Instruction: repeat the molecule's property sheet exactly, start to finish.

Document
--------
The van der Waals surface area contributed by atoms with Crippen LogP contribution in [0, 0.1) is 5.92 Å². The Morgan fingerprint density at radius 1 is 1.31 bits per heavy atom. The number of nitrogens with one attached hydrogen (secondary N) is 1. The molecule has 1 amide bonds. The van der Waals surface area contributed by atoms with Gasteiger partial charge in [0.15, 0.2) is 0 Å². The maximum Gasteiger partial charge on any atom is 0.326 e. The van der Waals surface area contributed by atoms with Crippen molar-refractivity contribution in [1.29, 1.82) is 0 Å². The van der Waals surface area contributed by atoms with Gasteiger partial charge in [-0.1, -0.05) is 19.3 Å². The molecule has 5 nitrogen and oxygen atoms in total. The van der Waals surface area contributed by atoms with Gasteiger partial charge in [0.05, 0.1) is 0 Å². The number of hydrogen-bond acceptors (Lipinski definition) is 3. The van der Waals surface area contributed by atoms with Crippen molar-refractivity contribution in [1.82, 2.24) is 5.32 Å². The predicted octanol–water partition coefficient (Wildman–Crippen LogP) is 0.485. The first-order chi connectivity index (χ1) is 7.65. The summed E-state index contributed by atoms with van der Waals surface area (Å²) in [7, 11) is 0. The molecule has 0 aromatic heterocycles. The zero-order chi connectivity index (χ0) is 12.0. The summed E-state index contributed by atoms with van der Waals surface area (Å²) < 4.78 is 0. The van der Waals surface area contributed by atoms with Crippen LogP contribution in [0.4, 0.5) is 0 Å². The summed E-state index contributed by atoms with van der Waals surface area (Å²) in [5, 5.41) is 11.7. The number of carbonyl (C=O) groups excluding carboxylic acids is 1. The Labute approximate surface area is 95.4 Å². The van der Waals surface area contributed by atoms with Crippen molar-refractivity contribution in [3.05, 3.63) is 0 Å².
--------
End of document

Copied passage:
The van der Waals surface area contributed by atoms with Crippen LogP contribution in [0, 0.1) is 5.92 Å². The Morgan fingerprint density at radius 1 is 1.31 bits per heavy atom. The number of nitrogens with one attached hydrogen (secondary N) is 1. The molecule has 1 amide bonds. The van der Waals surface area contributed by atoms with Gasteiger partial charge in [0.15, 0.2) is 0 Å². The maximum Gasteiger partial charge on any atom is 0.326 e. The van der Waals surface area contributed by atoms with Crippen molar-refractivity contribution in [1.29, 1.82) is 0 Å². The van der Waals surface area contributed by atoms with Gasteiger partial charge in [-0.1, -0.05) is 19.3 Å². The molecule has 5 nitrogen and oxygen atoms in total. The van der Waals surface area contributed by atoms with Gasteiger partial charge in [0.05, 0.1) is 0 Å². The number of hydrogen-bond acceptors (Lipinski definition) is 3. The van der Waals surface area contributed by atoms with Crippen molar-refractivity contribution in [1.82, 2.24) is 5.32 Å². The predicted octanol–water partition coefficient (Wildman–Crippen LogP) is 0.485. The first-order chi connectivity index (χ1) is 7.65. The summed E-state index contributed by atoms with van der Waals surface area (Å²) in [7, 11) is 0. The molecule has 0 aromatic heterocycles. The zero-order chi connectivity index (χ0) is 12.0. The summed E-state index contributed by atoms with van der Waals surface area (Å²) < 4.78 is 0. The van der Waals surface area contributed by atoms with Crippen LogP contribution in [0.4, 0.5) is 0 Å². The summed E-state index contributed by atoms with van der Waals surface area (Å²) in [5, 5.41) is 11.7. The number of carbonyl (C=O) groups excluding carboxylic acids is 1. The Labute approximate surface area is 95.4 Å². The van der Waals surface area contributed by atoms with Crippen molar-refractivity contribution in [3.05, 3.63) is 0 Å².